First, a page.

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Civil War Trust

Photography and the Civil War

Bringing the Battlefront to the Homefront
Civil War Trust

Cooley
Sam Cooley, Photographer (Library of Congress)

While photographs of earlier conflicts do exist, the American Civil War is considered the first major conflict to be extensively photographed. Not only did intrepid photographers venture onto the fields of battle, but those very images were then widely displayed and sold in ever larger quantities nationwide.

Photographers such as Mathew Brady, Alexander Gardner, and Timothy O'Sullivan found enthusiastic audiences for their images as America's interests were piqued by the shockingly realistic medium. For the first time in history, citizens on the home front could view the actual carnage of far away battlefields. Civil War photographs stripped away much of the Victorian-era romance around warfare.

Photography during the Civil War, especially for those who ventured out to the battlefields with their cameras, was a difficult and time consuming process. Photographers had to carry all of their heavy equipment, including their darkroom, by wagon. They also had to be prepared to process cumbersome light-sensitive images in cramped wagons.  

Today pictures are taken and stored digitally, but in 1861, the newest technology was wet-plate photography, a process in which an image is captured on chemically coated pieces of plate glass. This was a complicated process done exclusively by photographic professionals.

Cameras in the time of the Civil War were bulky and difficult to maneuver. All of the chemicals used in the process had to be mixed by hand, including a mixture called collodion. Collodion is made up of several types of dangerous chemicals including ethyl ether and acetic or sulfuric acid.

The photographer began the process of taking a photograph by positioning and focusing the camera. Then, he mixed the collodion in preparation for the wet-plate process. 

Wet Plate Development
Developing plate glass image demonstration with the Center for Civil War Photography (Garry Adelman)

The Wet-Plate Photographic Process:

- First, collodion was used to coat the plate glass in order to sensitize it to light.

- In a darkroom, the plate was then immersed in silver nitrate, placed in a light-tight container, and inserted into the camera.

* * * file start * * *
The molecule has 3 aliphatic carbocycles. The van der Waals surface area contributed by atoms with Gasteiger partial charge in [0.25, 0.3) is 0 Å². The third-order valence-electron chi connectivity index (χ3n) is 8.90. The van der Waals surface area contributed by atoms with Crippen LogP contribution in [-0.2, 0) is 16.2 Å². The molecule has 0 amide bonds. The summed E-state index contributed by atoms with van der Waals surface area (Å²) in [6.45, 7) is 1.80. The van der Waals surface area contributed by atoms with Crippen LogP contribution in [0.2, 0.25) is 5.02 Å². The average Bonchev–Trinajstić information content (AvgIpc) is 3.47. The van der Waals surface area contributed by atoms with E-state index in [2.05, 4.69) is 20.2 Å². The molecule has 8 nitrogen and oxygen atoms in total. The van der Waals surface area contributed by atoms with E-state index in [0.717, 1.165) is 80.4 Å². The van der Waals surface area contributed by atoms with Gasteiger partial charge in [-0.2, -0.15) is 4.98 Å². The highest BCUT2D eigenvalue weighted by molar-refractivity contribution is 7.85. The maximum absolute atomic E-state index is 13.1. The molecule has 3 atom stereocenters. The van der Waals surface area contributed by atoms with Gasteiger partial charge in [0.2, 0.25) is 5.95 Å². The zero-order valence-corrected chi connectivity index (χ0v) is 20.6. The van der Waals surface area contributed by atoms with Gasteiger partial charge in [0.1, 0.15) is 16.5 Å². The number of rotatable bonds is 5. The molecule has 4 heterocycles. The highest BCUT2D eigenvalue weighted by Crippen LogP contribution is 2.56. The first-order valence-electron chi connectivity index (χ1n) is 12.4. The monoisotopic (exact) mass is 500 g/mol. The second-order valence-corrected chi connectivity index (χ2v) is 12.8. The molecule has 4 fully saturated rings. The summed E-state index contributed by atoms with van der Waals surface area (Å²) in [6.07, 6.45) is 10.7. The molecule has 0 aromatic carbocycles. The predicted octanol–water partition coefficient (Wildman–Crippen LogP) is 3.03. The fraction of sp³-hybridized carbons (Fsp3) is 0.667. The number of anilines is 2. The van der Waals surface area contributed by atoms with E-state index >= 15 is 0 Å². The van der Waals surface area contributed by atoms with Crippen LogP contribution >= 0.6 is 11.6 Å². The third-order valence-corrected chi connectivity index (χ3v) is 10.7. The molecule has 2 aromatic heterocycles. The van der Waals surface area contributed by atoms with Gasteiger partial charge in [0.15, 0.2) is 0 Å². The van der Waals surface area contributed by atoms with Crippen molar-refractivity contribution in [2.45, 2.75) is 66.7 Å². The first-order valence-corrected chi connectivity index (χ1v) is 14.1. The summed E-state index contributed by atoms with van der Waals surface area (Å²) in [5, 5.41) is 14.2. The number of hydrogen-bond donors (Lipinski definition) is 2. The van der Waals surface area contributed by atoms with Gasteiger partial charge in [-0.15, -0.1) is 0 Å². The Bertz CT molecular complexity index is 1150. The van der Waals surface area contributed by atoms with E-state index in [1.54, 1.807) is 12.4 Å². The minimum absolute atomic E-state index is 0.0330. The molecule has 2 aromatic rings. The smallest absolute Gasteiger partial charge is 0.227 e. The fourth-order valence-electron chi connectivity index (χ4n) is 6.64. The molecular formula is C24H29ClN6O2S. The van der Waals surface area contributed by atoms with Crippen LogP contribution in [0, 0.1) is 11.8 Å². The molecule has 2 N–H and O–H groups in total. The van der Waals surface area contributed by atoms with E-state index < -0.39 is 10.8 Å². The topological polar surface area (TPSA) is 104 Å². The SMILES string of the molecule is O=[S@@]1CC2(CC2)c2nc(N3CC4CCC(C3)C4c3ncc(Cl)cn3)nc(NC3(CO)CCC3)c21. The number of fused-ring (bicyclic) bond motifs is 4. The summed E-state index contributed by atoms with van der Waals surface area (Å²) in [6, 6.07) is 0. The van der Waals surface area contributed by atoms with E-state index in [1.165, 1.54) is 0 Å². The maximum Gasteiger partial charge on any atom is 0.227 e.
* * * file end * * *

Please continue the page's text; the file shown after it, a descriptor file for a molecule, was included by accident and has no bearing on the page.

- Next, the cap on the camera was removed for two to three seconds, exposing it to light and imprinting the image on the plate.

- Replacing the cap, the photographer immediately took the plate, still in the light-tight container, to his darkroom, where he developed it in a solution of pyrogallic acid.

- After washing and drying the plate with water, the photographer coated it with a varnish to protect the surface.

- This process created a plate glass negative. Once the plate-glass negative was made, the image could be printed on paper and mounted.

Stereo View, Petersburg, Va.
Stereo View, Petersburg, Va. (Library of Congress)

While photography of the 1860's would seem primitive by the technological standards of today, many of the famous Civil War photographers of the day were producing sophisticated three-dimensional images or "stereo views." These stereo view images proved to be extremely popular among Americans and a highly effective medium for displaying life-like images.

To create a stereo view image a twin-lens camera was used to capture the same image from two separate lenses, in much the same way that two human eyes capture the same image from slightly different angles on the head. The images were developed using the same wet-plate process, but stereoscopic photography produced two of the same image on one plate glass.

Once processed, the photographer would place the two stereo images onto a viewing card – the stereograph or stereoview card. These stereoview cards could then be easily inserted into widely available viewers creating a 3D image.

With these advancements in photographic technology, the Civil War became a true watershed moment in the history of photography. The iconic photos of the American Civil War would not only directly affect how the war was viewed from the home front, but it would also inspire  future combat photographers who would take their cameras to the trenches of Flanders, the black sands of Iwo Jima, the steaming jungles of Vietnam, and the deserts of Afghanistan.

Stereo View, Petersburg, Va.
Stereo View, Petersburg, Va.

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